There have been a number of reports of increasingly violent xenophobic attacks on Venezuelans in Peru. The xenophobic attitudes that have become the norm in some countries – inflamed by politicians such as Donald Trump in the United States, Viktor Orban in Hungary and Narendra Modi in India – and are prevalent in others have taken root in Peru as well.
In the run-up to its parliamentary elections in January, many Peruvian politicians on the right attempted to stoke fear, distrust and panic towards certain groups of people, including Venezuelan immigrants and LGBTQIA+ people.
In September, Venezuelan Minister of Foreign Affairs Jorge Arreaza spoke out against the increase in discrimination and xenophobic attacks on Venezuelans.
“These are shameful and inhuman acts, permitted or committed by Peruvian government authorities and encouraged by hate campaigns against Venezuelans,” he was quoted by Reuters as saying.
“Venezuela denounces the Peruvian government for violating and neglecting its international responsibilities by promoting and allowing acts of segregation and xenophobia,” said Arreaza, adding that various “racist” governments in the region were working with Venezuela’s opposition.
Denise Adriani, 37, worked as a teacher in Maracay, west of the capital city of Caracas, in Venezuela. Like so many of the Venezuelan migrants and asylum seekers in Peru, she faced regular discrimination from Peruvians when she arrived.
“My first plan was to go to Chile, but my best friend came to Peru and stayed here. She said it was fine but my experience was very different to hers … My story is different because I started to sell food in the street. The people sometimes told me that they won’t pay me because I am an immigrant,” she said.
“I worked in a restaurant and I was paid 12 soles [about R54] a day. She told me she can’t pay me more because I was from Venezuela and I did not have my PTP [temporary stay permit]. But when I got my PTP, she still refused to pay me more.
“The first month here, when I tried to find a job, they said they don’t hire Venezuelan people. One time, when I sold food in the street, a man attacked me physically. In that moment the other people tried to defend me. That man said, ‘Go back to your country,’ and grabbed me and dropped me to the street. Fortunately, the other people stopped him. That was a very scary moment,” Adriani said.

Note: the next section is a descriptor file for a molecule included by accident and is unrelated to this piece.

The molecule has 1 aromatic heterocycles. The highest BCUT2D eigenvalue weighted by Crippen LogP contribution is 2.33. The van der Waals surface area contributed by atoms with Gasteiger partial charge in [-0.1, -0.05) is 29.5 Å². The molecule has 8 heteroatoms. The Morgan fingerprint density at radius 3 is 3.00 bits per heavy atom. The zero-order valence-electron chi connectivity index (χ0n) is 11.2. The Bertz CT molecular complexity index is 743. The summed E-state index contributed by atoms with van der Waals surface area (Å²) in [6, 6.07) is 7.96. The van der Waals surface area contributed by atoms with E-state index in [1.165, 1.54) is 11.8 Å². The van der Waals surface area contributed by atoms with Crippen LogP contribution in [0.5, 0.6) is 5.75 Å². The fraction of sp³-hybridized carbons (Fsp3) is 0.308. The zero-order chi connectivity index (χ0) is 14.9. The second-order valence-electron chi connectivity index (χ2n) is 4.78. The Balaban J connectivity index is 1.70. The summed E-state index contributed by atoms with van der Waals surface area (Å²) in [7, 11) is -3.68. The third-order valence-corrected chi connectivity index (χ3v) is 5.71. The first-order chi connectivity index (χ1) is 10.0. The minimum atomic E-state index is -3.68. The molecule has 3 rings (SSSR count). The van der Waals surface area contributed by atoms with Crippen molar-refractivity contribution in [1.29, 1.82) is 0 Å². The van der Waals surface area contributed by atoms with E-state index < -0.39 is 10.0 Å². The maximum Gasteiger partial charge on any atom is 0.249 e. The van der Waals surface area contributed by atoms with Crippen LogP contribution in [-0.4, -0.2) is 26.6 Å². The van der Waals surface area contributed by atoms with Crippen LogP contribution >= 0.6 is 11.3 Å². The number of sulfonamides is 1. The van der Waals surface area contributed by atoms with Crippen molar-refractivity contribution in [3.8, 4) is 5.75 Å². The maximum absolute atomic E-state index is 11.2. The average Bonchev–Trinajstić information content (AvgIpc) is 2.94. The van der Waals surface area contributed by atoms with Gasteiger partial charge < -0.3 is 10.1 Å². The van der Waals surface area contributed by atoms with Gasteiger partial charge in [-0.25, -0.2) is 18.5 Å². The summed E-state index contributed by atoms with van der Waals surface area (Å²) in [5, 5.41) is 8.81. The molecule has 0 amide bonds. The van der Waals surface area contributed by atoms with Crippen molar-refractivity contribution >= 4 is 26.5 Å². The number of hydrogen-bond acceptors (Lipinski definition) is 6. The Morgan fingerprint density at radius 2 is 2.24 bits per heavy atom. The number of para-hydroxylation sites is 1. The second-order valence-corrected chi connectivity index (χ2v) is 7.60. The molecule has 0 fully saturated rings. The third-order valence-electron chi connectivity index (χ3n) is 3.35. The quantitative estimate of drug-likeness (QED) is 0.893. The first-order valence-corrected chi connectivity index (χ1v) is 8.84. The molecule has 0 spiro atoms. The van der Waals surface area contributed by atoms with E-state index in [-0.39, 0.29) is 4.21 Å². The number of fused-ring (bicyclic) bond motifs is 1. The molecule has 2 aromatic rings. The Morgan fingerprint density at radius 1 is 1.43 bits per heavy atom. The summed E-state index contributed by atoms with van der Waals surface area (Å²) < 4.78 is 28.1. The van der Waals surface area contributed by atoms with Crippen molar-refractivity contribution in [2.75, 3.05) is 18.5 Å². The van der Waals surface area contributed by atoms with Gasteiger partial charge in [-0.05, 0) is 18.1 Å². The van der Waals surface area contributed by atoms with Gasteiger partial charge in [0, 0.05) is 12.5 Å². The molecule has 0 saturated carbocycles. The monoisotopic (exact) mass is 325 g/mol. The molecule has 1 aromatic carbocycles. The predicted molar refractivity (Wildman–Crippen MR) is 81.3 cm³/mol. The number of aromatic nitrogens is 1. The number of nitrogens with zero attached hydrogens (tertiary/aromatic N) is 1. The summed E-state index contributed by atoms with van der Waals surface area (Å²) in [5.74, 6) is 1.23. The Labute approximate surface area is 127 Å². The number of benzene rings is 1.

Adriani, whose father, three brothers and two nephews still live in Venezuela, said she sent the majority of her salary back to her family. When she decided to leave Venezuela and travel to Peru in search of a better life, she tried to convince her family members to travel with her but they decided to stay put.
“It is hard because I know right now my brother just eats once a day. My youngest brothers, they sometimes pass two days of not eating. It is hard for me to stay here because my friends told me to come here, but my family decided to stay,” she said.
“They said, ‘You have the degree, you know how to talk English, you have more advantage than us. You have to go because the family needs that.’ I don’t stay here because I want to. I stay here because my family needs it and it is hard. I’m alone here,” she said through tears.
Like Adriani, Robert Wentzel Sanz Espinoza, 27, left most of his family in Venezuela when he fled his hometown of Aragua to travel to Peru. He also sends money home to assist his family but has less of a desire to return to Venezuela.
Espinoza used to run a business selling computers and now works at a school in Peru, where he assists with IT and administration duties. Unlike many other Venezuelans, Espinoza has done relatively well to avoid harassment, discrimination and xenophobia in Peru. But he has had some trouble accessing certain services because of his nationality.
“I haven’t really been affected by it. But the xenophobia affects almost all the Venezuelans. I tried to rent an apartment in Peru, but the owner didn’t want to allow us to rent the apartment because we were Venezuelans. We had our payslips and we have good jobs,” he said.
People like Adriani and Simoza remain hopeful of returning to their homes one day. Simoza said: “I’m really angry about the situation. I feel like my dignity has been taken away from me.
“We are here because we need to be here. We don’t want to be here, we have to be here. If you ask any Venezuelan, do you want to stay here, they will tell you they want to go home,” he said.